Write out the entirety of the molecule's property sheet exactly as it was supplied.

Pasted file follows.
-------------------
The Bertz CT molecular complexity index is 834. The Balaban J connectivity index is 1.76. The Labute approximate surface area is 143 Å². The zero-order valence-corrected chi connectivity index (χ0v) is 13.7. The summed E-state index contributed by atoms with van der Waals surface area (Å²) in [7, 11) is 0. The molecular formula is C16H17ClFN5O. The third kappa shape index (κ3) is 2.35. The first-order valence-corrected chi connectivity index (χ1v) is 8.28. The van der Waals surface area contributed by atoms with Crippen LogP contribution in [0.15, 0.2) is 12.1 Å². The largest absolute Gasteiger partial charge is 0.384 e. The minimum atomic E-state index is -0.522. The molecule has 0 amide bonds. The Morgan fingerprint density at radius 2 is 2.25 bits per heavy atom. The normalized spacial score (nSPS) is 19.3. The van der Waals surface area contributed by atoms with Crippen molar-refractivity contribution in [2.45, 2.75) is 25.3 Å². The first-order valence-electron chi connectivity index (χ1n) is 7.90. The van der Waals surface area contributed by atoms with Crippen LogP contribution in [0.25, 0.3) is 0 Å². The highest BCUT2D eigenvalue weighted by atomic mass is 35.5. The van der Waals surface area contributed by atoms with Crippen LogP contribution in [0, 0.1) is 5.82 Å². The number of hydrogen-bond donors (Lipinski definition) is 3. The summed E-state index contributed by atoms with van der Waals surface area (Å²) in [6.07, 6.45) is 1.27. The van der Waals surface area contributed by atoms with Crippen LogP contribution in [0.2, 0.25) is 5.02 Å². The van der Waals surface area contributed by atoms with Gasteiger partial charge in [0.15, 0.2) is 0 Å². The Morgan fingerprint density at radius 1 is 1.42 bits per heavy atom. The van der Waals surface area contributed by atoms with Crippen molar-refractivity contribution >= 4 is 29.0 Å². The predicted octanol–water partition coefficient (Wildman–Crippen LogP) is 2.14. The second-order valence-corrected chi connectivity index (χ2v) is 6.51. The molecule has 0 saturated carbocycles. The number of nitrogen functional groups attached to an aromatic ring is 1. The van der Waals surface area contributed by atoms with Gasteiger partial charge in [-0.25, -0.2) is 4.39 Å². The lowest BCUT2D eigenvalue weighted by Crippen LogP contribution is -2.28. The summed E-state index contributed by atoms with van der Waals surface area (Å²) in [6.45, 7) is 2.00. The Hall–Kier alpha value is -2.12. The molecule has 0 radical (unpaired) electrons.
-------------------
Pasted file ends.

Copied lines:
The Bertz CT molecular complexity index is 834. The Balaban J connectivity index is 1.76. The Labute approximate surface area is 143 Å². The zero-order valence-corrected chi connectivity index (χ0v) is 13.7. The summed E-state index contributed by atoms with van der Waals surface area (Å²) in [7, 11) is 0. The molecular formula is C16H17ClFN5O. The third kappa shape index (κ3) is 2.35. The first-order valence-corrected chi connectivity index (χ1v) is 8.28. The van der Waals surface area contributed by atoms with Crippen LogP contribution in [0.15, 0.2) is 12.1 Å². The largest absolute Gasteiger partial charge is 0.384 e. The minimum atomic E-state index is -0.522. The molecule has 0 amide bonds. The Morgan fingerprint density at radius 2 is 2.25 bits per heavy atom. The normalized spacial score (nSPS) is 19.3. The van der Waals surface area contributed by atoms with Crippen molar-refractivity contribution in [2.45, 2.75) is 25.3 Å². The first-order valence-electron chi connectivity index (χ1n) is 7.90. The van der Waals surface area contributed by atoms with Crippen LogP contribution in [0.25, 0.3) is 0 Å². The highest BCUT2D eigenvalue weighted by atomic mass is 35.5. The van der Waals surface area contributed by atoms with Crippen LogP contribution in [0, 0.1) is 5.82 Å². The number of hydrogen-bond donors (Lipinski definition) is 3. The summed E-state index contributed by atoms with van der Waals surface area (Å²) in [6.07, 6.45) is 1.27. The van der Waals surface area contributed by atoms with Crippen LogP contribution in [0.2, 0.25) is 5.02 Å². The van der Waals surface area contributed by atoms with Gasteiger partial charge in [0.15, 0.2) is 0 Å². The Morgan fingerprint density at radius 1 is 1.42 bits per heavy atom. The van der Waals surface area contributed by atoms with Crippen molar-refractivity contribution >= 4 is 29.0 Å². The predicted octanol–water partition coefficient (Wildman–Crippen LogP) is 2.14. The second-order valence-corrected chi connectivity index (χ2v) is 6.51. The molecule has 0 saturated carbocycles. The number of nitrogen functional groups attached to an aromatic ring is 1. The van der Waals surface area contributed by atoms with Gasteiger partial charge in [-0.25, -0.2) is 4.39 Å². The lowest BCUT2D eigenvalue weighted by Crippen LogP contribution is -2.28. The summed E-state index contributed by atoms with van der Waals surface area (Å²) in [6.45, 7) is 2.00. The Hall–Kier alpha value is -2.12. The molecule has 0 radical (unpaired) electrons.